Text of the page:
*       *       *

Across the board, the wines from Castello delle Regine are simply stunning.  They produce three distinct dry Sangiovese-based wines, all of which I heartily recommend, based on the age of the vines.  From 18 to 20 year old vines, which Colantonio categorizes as “very young,” Castello delle Regine produces Poggio delle Regine from a blend of Sangiovese (85%) filled out with Merlot and Syrah.  The 2014, fresh, fruity and juicy, still shows its character with the barest hint of balancing bitterness in the finish.   At about $12 a bottle, it is the perfect “pizza wine” (88 points).

A step up in complexity, and a similarly excellent value, is Castello delle Regine’s 2013 Rosso di Podernovo.  A blend of Sangiovese (85%) from 25-30 year old vines with Montepulciano and Merlot, it conveys an alluring “not just fruit” character balanced by freshness.  It has extraordinary complexity for its $15 bargain price.  Showing its stature, it finishes with a touch of bitterness, perfect to accompany a robust pasta dish, not the sweetness of a fruit bomb.  As with all of Castello delle Regine’s wines, it over delivers for the price.  It goes into the “buy it by the case” category (91points).

Castello delle Regine’s top wine, to my mind, is their show-stopping Selezione del Fondatore ($45), made exclusively from 50 to 55-year old Sangiovese vines.  To be fair, others, with some justification, would put Castello delle Regine’s Merlot ($45) at the top of the heap.  I can also understand why some might even tag Princeps ($24) despite the lower price of their Cabernet Sauvignon blend, as the Castello’s flagship. But more about those wines and the Castello’s whites in another column.

A vertical tasting of Selezione del Fondatore from 2004 to their current U.S. release of 2007--yes, you read that correctly--their current release is a nine year old wine--demonstrated the wine’s grandeur.  (Colantonio insists that it is the winery’s responsibility to release the wine when it is ready to drink and not the customer’s responsibility to age it since the winery has ideal conditions for aging.)  All of the vintages had a captivating dark minerality and an appealing earthiness buttressed by juicy acidity and balanced by an appealing hint of bitterness in the finish.  They were exciting wines to taste--the kind that make you say, “Wow.”  Not cookie-cutter wines, they all clearly reflected their respective vintages.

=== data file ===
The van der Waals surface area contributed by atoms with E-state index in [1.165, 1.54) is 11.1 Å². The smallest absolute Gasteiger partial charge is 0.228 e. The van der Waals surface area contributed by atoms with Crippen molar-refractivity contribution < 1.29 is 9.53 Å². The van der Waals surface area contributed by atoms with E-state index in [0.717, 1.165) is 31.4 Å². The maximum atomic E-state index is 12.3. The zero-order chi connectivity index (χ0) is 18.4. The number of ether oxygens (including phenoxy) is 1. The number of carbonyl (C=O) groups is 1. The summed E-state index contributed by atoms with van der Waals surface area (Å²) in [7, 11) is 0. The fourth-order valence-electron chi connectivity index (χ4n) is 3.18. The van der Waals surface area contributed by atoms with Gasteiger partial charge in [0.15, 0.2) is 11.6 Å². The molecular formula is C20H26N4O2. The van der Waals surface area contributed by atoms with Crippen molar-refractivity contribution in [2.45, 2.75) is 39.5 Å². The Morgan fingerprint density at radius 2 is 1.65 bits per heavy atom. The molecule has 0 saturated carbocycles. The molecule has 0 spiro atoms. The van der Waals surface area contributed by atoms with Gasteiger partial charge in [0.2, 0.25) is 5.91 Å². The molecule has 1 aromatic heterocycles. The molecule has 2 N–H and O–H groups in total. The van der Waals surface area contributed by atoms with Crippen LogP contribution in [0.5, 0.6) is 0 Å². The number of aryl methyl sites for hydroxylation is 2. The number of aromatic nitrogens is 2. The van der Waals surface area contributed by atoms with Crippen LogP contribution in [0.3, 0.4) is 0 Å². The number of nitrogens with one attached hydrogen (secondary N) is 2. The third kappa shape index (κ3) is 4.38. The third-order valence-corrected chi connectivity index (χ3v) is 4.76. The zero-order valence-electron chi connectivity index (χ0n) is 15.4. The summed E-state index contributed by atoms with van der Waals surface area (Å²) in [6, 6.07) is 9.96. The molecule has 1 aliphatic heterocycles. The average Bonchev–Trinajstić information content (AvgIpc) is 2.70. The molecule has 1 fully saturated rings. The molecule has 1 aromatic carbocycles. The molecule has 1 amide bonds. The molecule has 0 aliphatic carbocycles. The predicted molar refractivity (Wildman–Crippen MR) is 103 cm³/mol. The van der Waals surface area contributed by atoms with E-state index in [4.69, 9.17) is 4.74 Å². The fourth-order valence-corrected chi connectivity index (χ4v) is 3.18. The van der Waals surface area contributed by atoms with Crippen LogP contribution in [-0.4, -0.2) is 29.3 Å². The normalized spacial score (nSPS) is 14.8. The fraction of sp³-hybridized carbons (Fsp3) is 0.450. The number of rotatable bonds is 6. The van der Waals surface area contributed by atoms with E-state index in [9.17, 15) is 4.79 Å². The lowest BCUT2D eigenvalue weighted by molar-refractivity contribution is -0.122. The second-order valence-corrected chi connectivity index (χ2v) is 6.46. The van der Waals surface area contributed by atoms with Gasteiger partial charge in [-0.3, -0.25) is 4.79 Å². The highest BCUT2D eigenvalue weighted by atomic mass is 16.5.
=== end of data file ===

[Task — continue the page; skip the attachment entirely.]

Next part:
The expected (from the vintage) tannic structure apparent in the 2004 Selezione (94 points) melted away hours later when served with dinner, indicating it still needed more bottle age before coming into its own.  The 2005 (95 points), on the other hand, from a less prestigious vintage, showed a perfect harmony of maturity and fruitiness.  It reminded me, once again, how important it is to judge the wine, not the vintage.  The 2006 Selezione (96 points), despite more fleshiness, tasted more than a year younger than the 2005, reflecting the glory of that vintage.  Its balance and how it unfolded over the next several hours indicated that it will be a spectacular wine in a few more years.  The 2007 (97 points), is a captivating young wine.  Fleshier still, it is paradoxically tightly wound and explosive with layers of flavors and extraordinary length. (Though I’m forced for put a number on to express my opinion, my notes indicate WB, for “would buy.”) 

Keep your eye on Umbria and this locomotive.

*       *       *

[Castello delle Regine wines are imported by Golden Ram Imports/Bluest Sky Group]

 E-mail me your thoughts about Umbria in general or Castello delle Regine in specific at Michael.Apstein1@gmail.com and follow me on Twitter @MichaelApstein

November 9, 2016